Saturday Share Recipe: Pickle & Ferment

If you think pickling vegetables is the same as fermenting vegetables, then you're mistaken.

Even worse, you may be missing out on health benefits you thought pickling gave you.

What is Pickling?

Both pickling and fermenting are the oldest methods of preserving food, but they are 2 different processes.

Pickling dates back thousands of years. There are records in India of pickled cucumbers around 2000 BCE.

My mom pickled dozens of quarts of cucumber and other vegetables every summer, and I helped. Pickling is easy but doing it on that scale is a lot of hard work. To create a pickled vegetable to serve at a meal is very easy. 

All you do is mix up vinegar, sugar, salt, spices, and water and heat it to boiling. Pour it over the food to be pickled and let it "marinate" so to speak in this solution for a few hours up to a few days. The longer it sets in the solution, the stronger the pickled taste.

Pickled food tastes sour, and the food is softened by pickling. The hot brine solution kills bacteria and other microorganisms. 

Be sure and cover and refrigerate the pickling food so it won't spoil unless you want to "can" the pickled vegetables.

You can create your own spice mixture for pickling or you can buy one that's already put together. Amazon offers several like a canister of Pickling Spice that is naturally sourced and Non-GMO.

If you want to read more about pickling, try The Complete Guide to Pickling by Julie Laing.

What is Fermenting?

Sauerkraut, bread, and beer are probably the most commonly known fermented foods. My mom told me how her parents would make a big barrel of sauerkraut every year. I remember thinking how odd that was because to me, sauerkraut was something we had on hot dogs occasionally.

Talk about something old being new again! Fermented foods are huge on everyone's must eat list in today's world because it is superior in creating a healthy gut. 

People are taking classes on how to ferment foods, not just sauerkraut but all kinds of vegetables.

Like pickling, fermentation is a simple process that dates back earlier than pickling—around 7000 BCD in China. By 2000 BCE, fermentation had spread to pre-Hispanic Mexico. 

Fermenting is using microorganisms such as bacteria or yeast, rather than an acid, to convert carbohydrates to alcohol. This process usually takes place in a brine that has no acidic ingredients.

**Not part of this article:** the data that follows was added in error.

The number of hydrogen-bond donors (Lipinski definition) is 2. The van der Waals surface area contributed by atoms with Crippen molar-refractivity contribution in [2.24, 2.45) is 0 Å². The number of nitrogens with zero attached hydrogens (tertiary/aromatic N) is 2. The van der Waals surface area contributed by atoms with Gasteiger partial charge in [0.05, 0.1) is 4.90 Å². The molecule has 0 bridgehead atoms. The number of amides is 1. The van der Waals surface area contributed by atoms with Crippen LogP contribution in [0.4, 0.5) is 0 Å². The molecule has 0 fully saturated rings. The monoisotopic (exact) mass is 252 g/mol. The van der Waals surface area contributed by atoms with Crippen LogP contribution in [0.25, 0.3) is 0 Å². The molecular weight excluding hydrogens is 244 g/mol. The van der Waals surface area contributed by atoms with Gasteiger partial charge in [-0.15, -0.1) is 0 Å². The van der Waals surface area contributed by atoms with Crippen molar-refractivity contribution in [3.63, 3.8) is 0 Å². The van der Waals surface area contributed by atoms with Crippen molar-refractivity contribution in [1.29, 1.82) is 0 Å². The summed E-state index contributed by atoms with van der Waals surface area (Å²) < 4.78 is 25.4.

There are 2 types of fermentation. Both work on the same principle, but one is a more advanced form.

Alcoholic fermentation—no pickling involved—is what you find in bread, beer, and wine. It's the process of pyruvate breaking down into ethanol and carbon dioxide by bacteria and yeast.

Lactic Acid fermentation is the second type and is the process of pyruvate molecules further breaking down into lactic acid. Fermentation encourages probiotics which are very good for the gut.

Summary of the Difference

Not all pickles are fermented, and not all fermented foods are considered pickled.

An easy way to remember the difference between pickling and fermenting?

Pickling involves putting food into an acidic brine to produce a sour flavor. Fermenting does not require any acid to give the food a sour flavor.

For those who want to learn more about fermented foods, try Fermented Vegetables on Amazon.

By the way, you may drink a fermented food every morning like I do—a tablespoon of organic ACV, that is, apple cider vinegar in a glass of water.

Apple cider vinegar is actually apple cider that has been fermented using yeast which breaks down the natural sugar in the apple and turns it into an alcohol.

There are many recipes online for pickled foods and fermented foods.

Try Quick Pickled Vegetables, a recipe from Food & Wine.

If you're into kits, you can get a fermenting kit like the one shown at left. It has jars and special plastic lids that won't rust from the brine solution, The Easy Fermenter.

What to ferment? Beets, cabbage, carrots, cauliflower, celery, cucumbers, fresh green beans, garlic, peppers, radishes, turnips—any crisp vegetable will work. 

To learn how to ferment vegetables, watch this video from ProHomeCooks, one of my fave cooking channels: The Complete Beginner's Guide to Fermenting Foods at Home.

Takeaway Truth

Let me know if you try pickling and fermenting. I'm trying fermented jicama just to see if it turns out well. Enjoy cooking this weekend.


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